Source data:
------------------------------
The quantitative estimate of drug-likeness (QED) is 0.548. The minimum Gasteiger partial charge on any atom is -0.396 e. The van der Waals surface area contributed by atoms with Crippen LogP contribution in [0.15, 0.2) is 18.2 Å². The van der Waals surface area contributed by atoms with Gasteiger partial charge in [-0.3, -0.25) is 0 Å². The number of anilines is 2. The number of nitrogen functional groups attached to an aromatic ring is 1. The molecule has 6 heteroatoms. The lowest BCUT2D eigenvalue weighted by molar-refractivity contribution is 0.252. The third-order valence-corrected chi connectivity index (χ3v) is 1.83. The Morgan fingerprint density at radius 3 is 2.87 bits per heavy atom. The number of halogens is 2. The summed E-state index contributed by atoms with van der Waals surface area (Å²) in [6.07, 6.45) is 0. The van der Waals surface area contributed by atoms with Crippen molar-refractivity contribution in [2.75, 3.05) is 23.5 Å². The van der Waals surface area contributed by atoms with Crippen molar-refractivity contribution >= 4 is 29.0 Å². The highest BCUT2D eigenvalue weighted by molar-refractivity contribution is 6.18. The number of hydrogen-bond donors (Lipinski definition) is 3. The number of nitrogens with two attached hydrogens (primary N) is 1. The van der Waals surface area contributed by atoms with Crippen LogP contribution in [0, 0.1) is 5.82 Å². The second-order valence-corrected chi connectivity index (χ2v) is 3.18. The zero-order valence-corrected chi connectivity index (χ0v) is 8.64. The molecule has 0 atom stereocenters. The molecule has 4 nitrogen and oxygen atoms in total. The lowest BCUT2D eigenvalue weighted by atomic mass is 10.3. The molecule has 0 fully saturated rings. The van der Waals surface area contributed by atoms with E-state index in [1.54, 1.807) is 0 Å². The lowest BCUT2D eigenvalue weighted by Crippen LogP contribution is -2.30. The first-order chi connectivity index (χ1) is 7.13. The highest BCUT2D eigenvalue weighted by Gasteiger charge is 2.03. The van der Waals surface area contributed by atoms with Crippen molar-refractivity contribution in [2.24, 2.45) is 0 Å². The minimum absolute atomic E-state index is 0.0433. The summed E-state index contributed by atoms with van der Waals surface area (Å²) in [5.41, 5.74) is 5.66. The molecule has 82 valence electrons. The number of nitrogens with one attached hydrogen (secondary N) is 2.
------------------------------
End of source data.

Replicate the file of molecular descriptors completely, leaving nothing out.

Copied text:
The quantitative estimate of drug-likeness (QED) is 0.548. The minimum Gasteiger partial charge on any atom is -0.396 e. The van der Waals surface area contributed by atoms with Crippen LogP contribution in [0.15, 0.2) is 18.2 Å². The van der Waals surface area contributed by atoms with Gasteiger partial charge in [-0.3, -0.25) is 0 Å². The number of anilines is 2. The number of nitrogen functional groups attached to an aromatic ring is 1. The molecule has 6 heteroatoms. The lowest BCUT2D eigenvalue weighted by molar-refractivity contribution is 0.252. The third-order valence-corrected chi connectivity index (χ3v) is 1.83. The Morgan fingerprint density at radius 3 is 2.87 bits per heavy atom. The number of halogens is 2. The summed E-state index contributed by atoms with van der Waals surface area (Å²) in [6.07, 6.45) is 0. The van der Waals surface area contributed by atoms with Crippen molar-refractivity contribution in [2.75, 3.05) is 23.5 Å². The van der Waals surface area contributed by atoms with Crippen molar-refractivity contribution >= 4 is 29.0 Å². The highest BCUT2D eigenvalue weighted by molar-refractivity contribution is 6.18. The number of hydrogen-bond donors (Lipinski definition) is 3. The number of nitrogens with two attached hydrogens (primary N) is 1. The van der Waals surface area contributed by atoms with Crippen LogP contribution in [0, 0.1) is 5.82 Å². The second-order valence-corrected chi connectivity index (χ2v) is 3.18. The zero-order valence-corrected chi connectivity index (χ0v) is 8.64. The molecule has 0 atom stereocenters. The molecule has 4 nitrogen and oxygen atoms in total. The lowest BCUT2D eigenvalue weighted by atomic mass is 10.3. The molecule has 0 fully saturated rings. The van der Waals surface area contributed by atoms with E-state index in [1.54, 1.807) is 0 Å². The lowest BCUT2D eigenvalue weighted by Crippen LogP contribution is -2.30. The first-order chi connectivity index (χ1) is 7.13. The highest BCUT2D eigenvalue weighted by Gasteiger charge is 2.03. The van der Waals surface area contributed by atoms with Crippen molar-refractivity contribution in [2.24, 2.45) is 0 Å². The minimum absolute atomic E-state index is 0.0433. The summed E-state index contributed by atoms with van der Waals surface area (Å²) in [5.41, 5.74) is 5.66. The molecule has 82 valence electrons. The number of nitrogens with one attached hydrogen (secondary N) is 2.